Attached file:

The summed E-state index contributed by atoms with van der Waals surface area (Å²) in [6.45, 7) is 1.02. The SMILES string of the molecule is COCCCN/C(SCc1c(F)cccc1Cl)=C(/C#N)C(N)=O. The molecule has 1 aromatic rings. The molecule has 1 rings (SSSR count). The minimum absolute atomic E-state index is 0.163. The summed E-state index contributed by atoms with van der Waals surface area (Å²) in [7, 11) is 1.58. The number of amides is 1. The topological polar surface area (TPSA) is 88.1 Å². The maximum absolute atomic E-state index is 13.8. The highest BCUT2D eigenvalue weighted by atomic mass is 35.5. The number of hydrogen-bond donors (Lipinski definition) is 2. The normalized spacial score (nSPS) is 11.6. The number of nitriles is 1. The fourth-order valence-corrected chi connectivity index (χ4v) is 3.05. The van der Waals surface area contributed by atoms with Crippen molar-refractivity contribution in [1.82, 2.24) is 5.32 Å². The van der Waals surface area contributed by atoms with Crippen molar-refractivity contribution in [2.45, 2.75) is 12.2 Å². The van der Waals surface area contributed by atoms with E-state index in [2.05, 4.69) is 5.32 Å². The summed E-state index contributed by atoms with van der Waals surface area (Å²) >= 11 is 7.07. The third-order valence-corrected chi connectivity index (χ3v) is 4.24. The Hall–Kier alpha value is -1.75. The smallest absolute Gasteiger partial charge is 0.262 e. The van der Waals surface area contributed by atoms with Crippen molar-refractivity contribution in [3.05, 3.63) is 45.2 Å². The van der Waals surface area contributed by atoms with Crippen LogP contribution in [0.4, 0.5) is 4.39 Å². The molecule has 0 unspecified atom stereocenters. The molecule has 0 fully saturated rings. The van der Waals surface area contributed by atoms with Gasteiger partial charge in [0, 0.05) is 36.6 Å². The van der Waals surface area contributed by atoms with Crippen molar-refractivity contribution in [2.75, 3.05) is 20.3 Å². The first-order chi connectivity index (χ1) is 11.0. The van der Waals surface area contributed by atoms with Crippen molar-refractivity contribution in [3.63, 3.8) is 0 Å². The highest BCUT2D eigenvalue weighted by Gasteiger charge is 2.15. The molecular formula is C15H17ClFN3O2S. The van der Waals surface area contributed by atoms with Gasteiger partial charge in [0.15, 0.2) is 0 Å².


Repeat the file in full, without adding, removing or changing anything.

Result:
The summed E-state index contributed by atoms with van der Waals surface area (Å²) in [6.45, 7) is 1.02. The SMILES string of the molecule is COCCCN/C(SCc1c(F)cccc1Cl)=C(/C#N)C(N)=O. The molecule has 1 aromatic rings. The molecule has 1 rings (SSSR count). The minimum absolute atomic E-state index is 0.163. The summed E-state index contributed by atoms with van der Waals surface area (Å²) in [7, 11) is 1.58. The number of amides is 1. The topological polar surface area (TPSA) is 88.1 Å². The maximum absolute atomic E-state index is 13.8. The highest BCUT2D eigenvalue weighted by atomic mass is 35.5. The number of hydrogen-bond donors (Lipinski definition) is 2. The normalized spacial score (nSPS) is 11.6. The number of nitriles is 1. The fourth-order valence-corrected chi connectivity index (χ4v) is 3.05. The van der Waals surface area contributed by atoms with Crippen molar-refractivity contribution in [1.82, 2.24) is 5.32 Å². The van der Waals surface area contributed by atoms with Crippen molar-refractivity contribution in [2.45, 2.75) is 12.2 Å². The van der Waals surface area contributed by atoms with E-state index in [2.05, 4.69) is 5.32 Å². The summed E-state index contributed by atoms with van der Waals surface area (Å²) >= 11 is 7.07. The third-order valence-corrected chi connectivity index (χ3v) is 4.24. The Hall–Kier alpha value is -1.75. The smallest absolute Gasteiger partial charge is 0.262 e. The van der Waals surface area contributed by atoms with Crippen molar-refractivity contribution in [3.05, 3.63) is 45.2 Å². The van der Waals surface area contributed by atoms with Crippen LogP contribution in [0.4, 0.5) is 4.39 Å². The molecule has 0 unspecified atom stereocenters. The molecule has 0 fully saturated rings. The van der Waals surface area contributed by atoms with Gasteiger partial charge in [0, 0.05) is 36.6 Å². The van der Waals surface area contributed by atoms with Crippen molar-refractivity contribution in [2.75, 3.05) is 20.3 Å². The first-order chi connectivity index (χ1) is 11.0. The van der Waals surface area contributed by atoms with Crippen molar-refractivity contribution in [3.63, 3.8) is 0 Å². The highest BCUT2D eigenvalue weighted by Gasteiger charge is 2.15. The molecular formula is C15H17ClFN3O2S. The van der Waals surface area contributed by atoms with Gasteiger partial charge in [0.15, 0.2) is 0 Å².